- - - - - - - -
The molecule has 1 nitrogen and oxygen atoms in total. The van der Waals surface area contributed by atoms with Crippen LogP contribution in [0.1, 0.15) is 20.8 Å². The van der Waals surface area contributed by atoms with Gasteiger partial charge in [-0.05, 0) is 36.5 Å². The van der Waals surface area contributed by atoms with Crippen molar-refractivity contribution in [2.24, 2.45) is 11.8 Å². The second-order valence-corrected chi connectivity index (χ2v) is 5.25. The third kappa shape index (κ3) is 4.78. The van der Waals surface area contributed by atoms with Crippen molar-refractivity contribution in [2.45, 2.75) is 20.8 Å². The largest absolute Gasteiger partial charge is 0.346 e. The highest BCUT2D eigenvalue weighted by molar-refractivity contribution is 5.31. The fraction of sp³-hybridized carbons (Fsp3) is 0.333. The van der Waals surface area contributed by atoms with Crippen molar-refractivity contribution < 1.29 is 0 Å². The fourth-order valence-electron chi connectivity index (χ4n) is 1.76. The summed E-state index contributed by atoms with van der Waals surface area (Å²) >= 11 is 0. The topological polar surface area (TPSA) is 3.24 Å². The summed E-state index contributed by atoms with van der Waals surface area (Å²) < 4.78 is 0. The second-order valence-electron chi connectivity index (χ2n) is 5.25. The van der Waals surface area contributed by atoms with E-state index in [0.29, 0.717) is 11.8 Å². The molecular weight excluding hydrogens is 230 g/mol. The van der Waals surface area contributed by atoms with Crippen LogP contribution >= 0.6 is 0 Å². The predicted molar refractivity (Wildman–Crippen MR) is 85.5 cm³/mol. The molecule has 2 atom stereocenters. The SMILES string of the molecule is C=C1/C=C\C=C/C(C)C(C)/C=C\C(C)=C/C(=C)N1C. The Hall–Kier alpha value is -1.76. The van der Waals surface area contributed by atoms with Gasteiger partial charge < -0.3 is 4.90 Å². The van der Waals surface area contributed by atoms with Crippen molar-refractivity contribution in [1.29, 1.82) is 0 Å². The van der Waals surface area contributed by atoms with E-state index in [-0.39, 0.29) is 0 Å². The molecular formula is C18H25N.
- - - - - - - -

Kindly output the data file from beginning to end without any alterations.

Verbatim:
The molecule has 1 nitrogen and oxygen atoms in total. The van der Waals surface area contributed by atoms with Crippen LogP contribution in [0.1, 0.15) is 20.8 Å². The van der Waals surface area contributed by atoms with Gasteiger partial charge in [-0.05, 0) is 36.5 Å². The van der Waals surface area contributed by atoms with Crippen molar-refractivity contribution in [2.24, 2.45) is 11.8 Å². The second-order valence-corrected chi connectivity index (χ2v) is 5.25. The third kappa shape index (κ3) is 4.78. The van der Waals surface area contributed by atoms with Crippen molar-refractivity contribution in [2.45, 2.75) is 20.8 Å². The largest absolute Gasteiger partial charge is 0.346 e. The highest BCUT2D eigenvalue weighted by molar-refractivity contribution is 5.31. The fraction of sp³-hybridized carbons (Fsp3) is 0.333. The van der Waals surface area contributed by atoms with Crippen molar-refractivity contribution < 1.29 is 0 Å². The fourth-order valence-electron chi connectivity index (χ4n) is 1.76. The summed E-state index contributed by atoms with van der Waals surface area (Å²) >= 11 is 0. The topological polar surface area (TPSA) is 3.24 Å². The summed E-state index contributed by atoms with van der Waals surface area (Å²) < 4.78 is 0. The second-order valence-electron chi connectivity index (χ2n) is 5.25. The van der Waals surface area contributed by atoms with E-state index in [0.29, 0.717) is 11.8 Å². The molecular weight excluding hydrogens is 230 g/mol. The van der Waals surface area contributed by atoms with Crippen LogP contribution >= 0.6 is 0 Å². The predicted molar refractivity (Wildman–Crippen MR) is 85.5 cm³/mol. The molecule has 2 atom stereocenters. The SMILES string of the molecule is C=C1/C=C\C=C/C(C)C(C)/C=C\C(C)=C/C(=C)N1C. The Hall–Kier alpha value is -1.76. The van der Waals surface area contributed by atoms with Gasteiger partial charge < -0.3 is 4.90 Å². The van der Waals surface area contributed by atoms with Crippen molar-refractivity contribution in [1.29, 1.82) is 0 Å². The van der Waals surface area contributed by atoms with E-state index in [-0.39, 0.29) is 0 Å². The molecular formula is C18H25N.